Racism in Education

Week 7 Post

I find it interesting how the Civil Rights Movement is primarily focused on the Southern states such as Alabama and Georgia. Theoharis writes why that might be the case in terms of an education perspective. He says that the North such as New York or Boston claimed that they did not have the same sort of racism as those in the South. They didn’t feel the need to segregate their schools often. They thought that how they were treating Black people was fair and just. It may seem that way from a broad angle, but it was far from equal. Theoharis explains how racism affected education and housing in this chapter. 

There were different laws and practices that oppressed people of color in the Northern states. For example, schools were zoned to favor a segregated school. Areas of town where many Black families lived were zoned for a certain school. Those areas where many white families lived the zoning lines would put them together. This essentially created segregated schools without having them legally segregated. Because of this, when families were looking to move to a Northern city and buy a home, parts of the city were ranked in an A, B, C, or D fashion. Depending on the racial diversity of the part of town, the lower the ranking was. This affected who could afford to live where. Another part was the hiring of teachers. There were hardly any teachers who were any race but white. The hiring process worked to vet out minorities. They could determine who would get hired based on their accent. If the hiring board heard a Southern accent or a foreign one, they probably would not hire that teacher. The teachers hired in a poorer school did not have as much experience. This was the case for Mallory. Her son was told for an assignment to count the pipes under the sink. Obviously, this isn’t a great assignment and is assuming the intelligence level of her students.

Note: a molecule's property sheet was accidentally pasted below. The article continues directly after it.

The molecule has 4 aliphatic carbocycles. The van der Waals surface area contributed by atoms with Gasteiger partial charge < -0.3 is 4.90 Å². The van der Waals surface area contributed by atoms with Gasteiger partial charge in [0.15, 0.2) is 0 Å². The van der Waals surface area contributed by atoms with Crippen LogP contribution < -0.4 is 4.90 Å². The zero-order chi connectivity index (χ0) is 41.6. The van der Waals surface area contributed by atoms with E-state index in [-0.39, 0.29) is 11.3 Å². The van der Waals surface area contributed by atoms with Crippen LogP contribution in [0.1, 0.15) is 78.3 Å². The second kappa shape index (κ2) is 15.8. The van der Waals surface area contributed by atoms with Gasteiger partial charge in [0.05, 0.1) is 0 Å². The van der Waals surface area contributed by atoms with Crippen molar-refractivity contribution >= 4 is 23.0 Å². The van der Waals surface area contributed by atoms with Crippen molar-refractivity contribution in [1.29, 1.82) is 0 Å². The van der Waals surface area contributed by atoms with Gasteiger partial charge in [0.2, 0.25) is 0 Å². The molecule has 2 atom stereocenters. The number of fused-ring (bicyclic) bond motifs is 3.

I was actually surprised about this history, even though I probably shouldn’t be. I knew in the back of my mind that the Civil Rights Movement took place across the nation but never really thought about it in detail. It was interesting to learn about the different movements in New York and Boston. Having been to Harlem a couple of times, I want to go back knowing its history about the Civil Rights Movement. I am sure there is some good local history that I could uncover. The reason why I am not that surprised about this history is because of how racist this time period was. This was a time of Jim Crow laws that enforced segregation. How anyone thought that it was okay to do these things is mind blowing. However, that was the general mindset for many people across the country. It makes me feel good to hear those stories of protests and how the oppressed communities overcame some of their issues. But, not all the issues are fixed and we still need to think about equality and equity for everyone. 

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